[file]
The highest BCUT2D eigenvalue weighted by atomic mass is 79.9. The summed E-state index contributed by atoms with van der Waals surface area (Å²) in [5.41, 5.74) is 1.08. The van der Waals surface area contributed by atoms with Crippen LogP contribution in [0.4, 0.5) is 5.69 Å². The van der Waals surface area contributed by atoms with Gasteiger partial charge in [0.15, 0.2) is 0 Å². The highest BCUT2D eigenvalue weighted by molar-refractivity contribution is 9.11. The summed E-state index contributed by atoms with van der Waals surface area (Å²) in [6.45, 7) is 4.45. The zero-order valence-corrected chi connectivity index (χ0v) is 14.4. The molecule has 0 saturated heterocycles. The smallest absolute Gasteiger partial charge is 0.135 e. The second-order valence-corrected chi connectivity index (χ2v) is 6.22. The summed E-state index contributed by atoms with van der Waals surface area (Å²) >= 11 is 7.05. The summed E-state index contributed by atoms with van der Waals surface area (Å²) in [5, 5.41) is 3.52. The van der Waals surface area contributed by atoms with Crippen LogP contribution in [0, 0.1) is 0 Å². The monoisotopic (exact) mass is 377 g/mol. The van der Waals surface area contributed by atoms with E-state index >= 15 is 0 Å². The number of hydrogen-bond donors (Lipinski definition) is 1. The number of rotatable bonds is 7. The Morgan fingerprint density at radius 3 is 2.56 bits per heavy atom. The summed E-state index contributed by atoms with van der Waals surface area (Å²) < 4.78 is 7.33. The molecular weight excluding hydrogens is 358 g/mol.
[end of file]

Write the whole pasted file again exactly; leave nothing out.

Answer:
The highest BCUT2D eigenvalue weighted by atomic mass is 79.9. The summed E-state index contributed by atoms with van der Waals surface area (Å²) in [5.41, 5.74) is 1.08. The van der Waals surface area contributed by atoms with Crippen LogP contribution in [0.4, 0.5) is 5.69 Å². The van der Waals surface area contributed by atoms with Gasteiger partial charge in [0.15, 0.2) is 0 Å². The highest BCUT2D eigenvalue weighted by molar-refractivity contribution is 9.11. The summed E-state index contributed by atoms with van der Waals surface area (Å²) in [6.45, 7) is 4.45. The zero-order valence-corrected chi connectivity index (χ0v) is 14.4. The molecule has 0 saturated heterocycles. The smallest absolute Gasteiger partial charge is 0.135 e. The second-order valence-corrected chi connectivity index (χ2v) is 6.22. The summed E-state index contributed by atoms with van der Waals surface area (Å²) >= 11 is 7.05. The summed E-state index contributed by atoms with van der Waals surface area (Å²) in [5, 5.41) is 3.52. The van der Waals surface area contributed by atoms with Crippen LogP contribution in [0, 0.1) is 0 Å². The monoisotopic (exact) mass is 377 g/mol. The van der Waals surface area contributed by atoms with E-state index >= 15 is 0 Å². The number of hydrogen-bond donors (Lipinski definition) is 1. The number of rotatable bonds is 7. The Morgan fingerprint density at radius 3 is 2.56 bits per heavy atom. The summed E-state index contributed by atoms with van der Waals surface area (Å²) < 4.78 is 7.33. The molecular weight excluding hydrogens is 358 g/mol.